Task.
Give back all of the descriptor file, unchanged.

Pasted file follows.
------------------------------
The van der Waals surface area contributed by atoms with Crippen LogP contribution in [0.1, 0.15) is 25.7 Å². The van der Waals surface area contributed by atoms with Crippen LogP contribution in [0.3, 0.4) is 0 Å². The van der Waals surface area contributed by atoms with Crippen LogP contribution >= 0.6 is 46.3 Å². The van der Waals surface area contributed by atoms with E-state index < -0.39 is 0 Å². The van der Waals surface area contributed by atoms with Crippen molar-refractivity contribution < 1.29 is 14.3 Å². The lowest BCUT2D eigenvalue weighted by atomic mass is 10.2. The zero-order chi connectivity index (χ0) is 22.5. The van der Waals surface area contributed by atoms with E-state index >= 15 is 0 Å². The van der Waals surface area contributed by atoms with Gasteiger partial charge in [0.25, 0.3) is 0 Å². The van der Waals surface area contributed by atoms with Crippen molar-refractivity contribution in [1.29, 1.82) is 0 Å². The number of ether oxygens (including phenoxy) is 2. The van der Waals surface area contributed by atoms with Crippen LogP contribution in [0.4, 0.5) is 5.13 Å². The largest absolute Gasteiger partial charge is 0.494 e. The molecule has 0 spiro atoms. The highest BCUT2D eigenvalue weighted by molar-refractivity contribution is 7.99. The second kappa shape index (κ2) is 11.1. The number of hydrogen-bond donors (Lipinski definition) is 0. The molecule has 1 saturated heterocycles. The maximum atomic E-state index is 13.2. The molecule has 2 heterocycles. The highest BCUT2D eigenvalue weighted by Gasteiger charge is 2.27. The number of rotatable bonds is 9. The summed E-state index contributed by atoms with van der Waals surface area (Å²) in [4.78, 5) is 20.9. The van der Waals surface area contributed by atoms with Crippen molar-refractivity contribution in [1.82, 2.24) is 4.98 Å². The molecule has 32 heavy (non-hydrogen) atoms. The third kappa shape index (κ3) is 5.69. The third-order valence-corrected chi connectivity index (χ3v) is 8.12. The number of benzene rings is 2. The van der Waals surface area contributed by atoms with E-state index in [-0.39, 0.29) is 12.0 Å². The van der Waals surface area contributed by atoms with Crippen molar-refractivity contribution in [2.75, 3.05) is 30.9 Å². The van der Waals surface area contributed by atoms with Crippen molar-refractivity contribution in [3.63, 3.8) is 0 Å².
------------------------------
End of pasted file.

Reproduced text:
The van der Waals surface area contributed by atoms with Crippen LogP contribution in [0.1, 0.15) is 25.7 Å². The van der Waals surface area contributed by atoms with Crippen LogP contribution in [0.3, 0.4) is 0 Å². The van der Waals surface area contributed by atoms with Crippen LogP contribution >= 0.6 is 46.3 Å². The van der Waals surface area contributed by atoms with E-state index < -0.39 is 0 Å². The van der Waals surface area contributed by atoms with Crippen molar-refractivity contribution < 1.29 is 14.3 Å². The lowest BCUT2D eigenvalue weighted by atomic mass is 10.2. The zero-order chi connectivity index (χ0) is 22.5. The van der Waals surface area contributed by atoms with E-state index >= 15 is 0 Å². The van der Waals surface area contributed by atoms with Gasteiger partial charge in [0.25, 0.3) is 0 Å². The van der Waals surface area contributed by atoms with Crippen molar-refractivity contribution in [1.29, 1.82) is 0 Å². The number of ether oxygens (including phenoxy) is 2. The van der Waals surface area contributed by atoms with Crippen LogP contribution in [0.4, 0.5) is 5.13 Å². The largest absolute Gasteiger partial charge is 0.494 e. The molecule has 0 spiro atoms. The highest BCUT2D eigenvalue weighted by molar-refractivity contribution is 7.99. The second kappa shape index (κ2) is 11.1. The number of hydrogen-bond donors (Lipinski definition) is 0. The molecule has 1 saturated heterocycles. The maximum atomic E-state index is 13.2. The molecule has 2 heterocycles. The highest BCUT2D eigenvalue weighted by Gasteiger charge is 2.27. The number of rotatable bonds is 9. The summed E-state index contributed by atoms with van der Waals surface area (Å²) in [4.78, 5) is 20.9. The van der Waals surface area contributed by atoms with Crippen molar-refractivity contribution in [1.82, 2.24) is 4.98 Å². The molecule has 32 heavy (non-hydrogen) atoms. The third kappa shape index (κ3) is 5.69. The third-order valence-corrected chi connectivity index (χ3v) is 8.12. The number of benzene rings is 2. The van der Waals surface area contributed by atoms with E-state index in [-0.39, 0.29) is 12.0 Å². The van der Waals surface area contributed by atoms with Crippen molar-refractivity contribution in [2.75, 3.05) is 30.9 Å². The van der Waals surface area contributed by atoms with Crippen molar-refractivity contribution in [3.63, 3.8) is 0 Å².